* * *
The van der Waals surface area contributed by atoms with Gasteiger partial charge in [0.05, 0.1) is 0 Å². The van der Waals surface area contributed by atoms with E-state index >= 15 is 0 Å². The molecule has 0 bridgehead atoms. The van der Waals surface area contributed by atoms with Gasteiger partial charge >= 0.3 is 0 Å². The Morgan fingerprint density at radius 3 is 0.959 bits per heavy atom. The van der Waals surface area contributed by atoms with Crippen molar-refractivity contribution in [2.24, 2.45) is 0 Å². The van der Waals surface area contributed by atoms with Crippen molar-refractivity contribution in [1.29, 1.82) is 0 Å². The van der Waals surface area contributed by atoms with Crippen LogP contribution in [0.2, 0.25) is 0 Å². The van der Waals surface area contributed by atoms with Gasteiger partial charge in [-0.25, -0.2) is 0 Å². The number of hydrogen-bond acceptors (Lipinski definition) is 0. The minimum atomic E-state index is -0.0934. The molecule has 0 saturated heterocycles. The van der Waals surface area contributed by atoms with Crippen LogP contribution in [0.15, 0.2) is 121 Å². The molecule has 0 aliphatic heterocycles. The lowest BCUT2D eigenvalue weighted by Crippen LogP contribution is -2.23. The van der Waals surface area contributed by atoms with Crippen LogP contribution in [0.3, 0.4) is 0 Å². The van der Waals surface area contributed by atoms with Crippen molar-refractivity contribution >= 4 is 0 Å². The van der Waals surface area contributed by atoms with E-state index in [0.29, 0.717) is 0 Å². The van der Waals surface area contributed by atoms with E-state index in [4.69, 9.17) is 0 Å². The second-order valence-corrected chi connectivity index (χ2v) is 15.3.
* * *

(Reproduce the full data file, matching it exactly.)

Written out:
The van der Waals surface area contributed by atoms with Gasteiger partial charge in [0.05, 0.1) is 0 Å². The van der Waals surface area contributed by atoms with E-state index >= 15 is 0 Å². The molecule has 0 bridgehead atoms. The van der Waals surface area contributed by atoms with Gasteiger partial charge >= 0.3 is 0 Å². The Morgan fingerprint density at radius 3 is 0.959 bits per heavy atom. The van der Waals surface area contributed by atoms with Crippen molar-refractivity contribution in [2.24, 2.45) is 0 Å². The van der Waals surface area contributed by atoms with Crippen molar-refractivity contribution in [1.29, 1.82) is 0 Å². The van der Waals surface area contributed by atoms with Crippen LogP contribution in [0.2, 0.25) is 0 Å². The van der Waals surface area contributed by atoms with Gasteiger partial charge in [-0.25, -0.2) is 0 Å². The number of hydrogen-bond acceptors (Lipinski definition) is 0. The minimum atomic E-state index is -0.0934. The molecule has 0 saturated heterocycles. The van der Waals surface area contributed by atoms with Crippen LogP contribution in [0.15, 0.2) is 121 Å². The molecule has 0 aliphatic heterocycles. The lowest BCUT2D eigenvalue weighted by Crippen LogP contribution is -2.23. The van der Waals surface area contributed by atoms with Crippen LogP contribution in [0.3, 0.4) is 0 Å². The van der Waals surface area contributed by atoms with Crippen molar-refractivity contribution >= 4 is 0 Å². The van der Waals surface area contributed by atoms with E-state index in [0.29, 0.717) is 0 Å². The van der Waals surface area contributed by atoms with E-state index in [4.69, 9.17) is 0 Å². The second-order valence-corrected chi connectivity index (χ2v) is 15.3.